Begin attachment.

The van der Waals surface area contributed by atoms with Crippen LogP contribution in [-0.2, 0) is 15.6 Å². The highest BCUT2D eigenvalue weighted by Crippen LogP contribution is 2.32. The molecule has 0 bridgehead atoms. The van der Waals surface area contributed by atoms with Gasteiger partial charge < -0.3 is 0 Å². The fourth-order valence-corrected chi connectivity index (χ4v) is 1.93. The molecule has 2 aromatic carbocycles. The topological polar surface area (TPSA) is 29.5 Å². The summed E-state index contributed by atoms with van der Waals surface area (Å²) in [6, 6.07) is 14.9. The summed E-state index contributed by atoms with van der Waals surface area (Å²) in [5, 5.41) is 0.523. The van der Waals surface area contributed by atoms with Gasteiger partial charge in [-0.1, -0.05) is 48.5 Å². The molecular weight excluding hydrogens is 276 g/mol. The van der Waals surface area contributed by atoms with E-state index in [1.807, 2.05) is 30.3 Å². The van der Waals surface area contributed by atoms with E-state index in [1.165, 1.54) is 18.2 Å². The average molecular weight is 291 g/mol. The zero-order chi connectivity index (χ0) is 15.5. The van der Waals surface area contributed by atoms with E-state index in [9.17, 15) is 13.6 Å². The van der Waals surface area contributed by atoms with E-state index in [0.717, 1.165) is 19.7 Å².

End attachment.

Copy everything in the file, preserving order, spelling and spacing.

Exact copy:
The van der Waals surface area contributed by atoms with Crippen LogP contribution in [-0.2, 0) is 15.6 Å². The highest BCUT2D eigenvalue weighted by Crippen LogP contribution is 2.32. The molecule has 0 bridgehead atoms. The van der Waals surface area contributed by atoms with Gasteiger partial charge < -0.3 is 0 Å². The fourth-order valence-corrected chi connectivity index (χ4v) is 1.93. The molecule has 2 aromatic carbocycles. The topological polar surface area (TPSA) is 29.5 Å². The summed E-state index contributed by atoms with van der Waals surface area (Å²) in [6, 6.07) is 14.9. The summed E-state index contributed by atoms with van der Waals surface area (Å²) in [5, 5.41) is 0.523. The van der Waals surface area contributed by atoms with Gasteiger partial charge in [-0.1, -0.05) is 48.5 Å². The molecular weight excluding hydrogens is 276 g/mol. The van der Waals surface area contributed by atoms with E-state index in [1.807, 2.05) is 30.3 Å². The van der Waals surface area contributed by atoms with E-state index in [1.165, 1.54) is 18.2 Å². The average molecular weight is 291 g/mol. The zero-order chi connectivity index (χ0) is 15.5. The van der Waals surface area contributed by atoms with E-state index in [9.17, 15) is 13.6 Å². The van der Waals surface area contributed by atoms with E-state index in [0.717, 1.165) is 19.7 Å².